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Nursing Blog

Nursing Blog

Stories about Nursing at Edinburgh straight from our staff and students

A Summer of Placements

For most of the students, placements are a main feature of their summer. Third years head out on their elective and the second years are off on their surgical placements.

Kristine, Fiona and Steph are third year students who left Edinburgh for their elective placement in China. The three students from the class of (2011-2015) spent two days at the transplant centre of the Zhejiang First Affiliated Hospital where they have gained an overview of intensive care following liver transplantation.

They have also spent time in the Hangzhou First Affiliated Hospital in their maternity department ‘I loved it, it was great to observe childbirth especially since I think that I would love to do midwifery training in the future’- Kristine. The students then headed off on their individual placements at the Sir Run Run Shaw Hospital.


Closer to home Iona Wallace, a second year student (2012-2016), was based in Urology for her surgical placement. Practical placements are an opportunity for students to apply their knowledge and clinical skills to practise and become more confident in these skills to build upon nursing skills and was happy to share some of her experience for the blog.

‘My surgical placement was based in a urology ward where I was able to apply my general surgical skills such as post-surgery observations but also more specific skills to urology. The start of a new placement is always a daunting thought but it is always an encouraging thought that you always have the support of university behind you as well as your assigned mentor.’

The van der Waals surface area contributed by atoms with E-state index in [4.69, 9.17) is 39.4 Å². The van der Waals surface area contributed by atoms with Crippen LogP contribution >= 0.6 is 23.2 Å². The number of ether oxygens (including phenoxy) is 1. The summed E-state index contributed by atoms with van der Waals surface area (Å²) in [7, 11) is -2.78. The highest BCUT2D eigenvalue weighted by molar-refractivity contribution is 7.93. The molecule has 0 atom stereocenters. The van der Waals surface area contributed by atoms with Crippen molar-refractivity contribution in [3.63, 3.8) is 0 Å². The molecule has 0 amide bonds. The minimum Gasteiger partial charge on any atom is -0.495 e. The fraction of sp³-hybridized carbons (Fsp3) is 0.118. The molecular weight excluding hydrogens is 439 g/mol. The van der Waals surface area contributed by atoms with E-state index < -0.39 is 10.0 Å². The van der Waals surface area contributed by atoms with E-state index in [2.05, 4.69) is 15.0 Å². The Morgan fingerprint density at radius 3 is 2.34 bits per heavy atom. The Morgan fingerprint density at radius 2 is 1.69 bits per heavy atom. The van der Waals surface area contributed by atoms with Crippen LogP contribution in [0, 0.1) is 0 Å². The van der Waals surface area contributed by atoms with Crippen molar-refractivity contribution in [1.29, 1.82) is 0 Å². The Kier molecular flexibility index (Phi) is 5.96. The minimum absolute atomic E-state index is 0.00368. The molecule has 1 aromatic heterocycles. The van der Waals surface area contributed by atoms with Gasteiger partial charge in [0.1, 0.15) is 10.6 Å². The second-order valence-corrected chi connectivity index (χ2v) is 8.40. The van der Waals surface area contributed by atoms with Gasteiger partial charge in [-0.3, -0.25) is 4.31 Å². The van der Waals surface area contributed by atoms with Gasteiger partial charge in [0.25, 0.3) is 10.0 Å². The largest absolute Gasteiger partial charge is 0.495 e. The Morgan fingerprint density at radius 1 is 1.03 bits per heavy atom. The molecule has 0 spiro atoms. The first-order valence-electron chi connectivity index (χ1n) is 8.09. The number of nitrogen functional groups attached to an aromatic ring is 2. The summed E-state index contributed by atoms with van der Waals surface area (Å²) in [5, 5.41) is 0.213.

‘On each placement, students are assigned a mentor for their duration on the ward who they work closely with. A learning plan is able to be established between the student and mentor at the beginning of the placement and this is able to be worked towards to achieve new skills and knowledge. Mentors are a great way to get feedback on your progress and ask questions that you have and allow students to reflect on their work. As well having a mentor, the university have a liaison lecturer assigned to each student to allow contact and support to be maintained when students are on placement by email as well as being visited whilst on placement. This is another great way for students to make the most out of their learning experience because it is an extra support system and get advice on how they can achieve different skills.’ -Iona

As a liaison lecturer for some of the students, I have enjoyed heading out to see students on their clinical placements to provide reassurance and support for achieving their objectives. It is a privilege to see the students out in practice and hearing how they are getting on.

‘From that daunting feeling of a new ward on day one to signing off your portfolio on the last day of placement, the time in-between goes very quickly. You become familiar with the ward, more confident in performing tasks and all the way are well supported. You feel an accomplishment.’ Iona.



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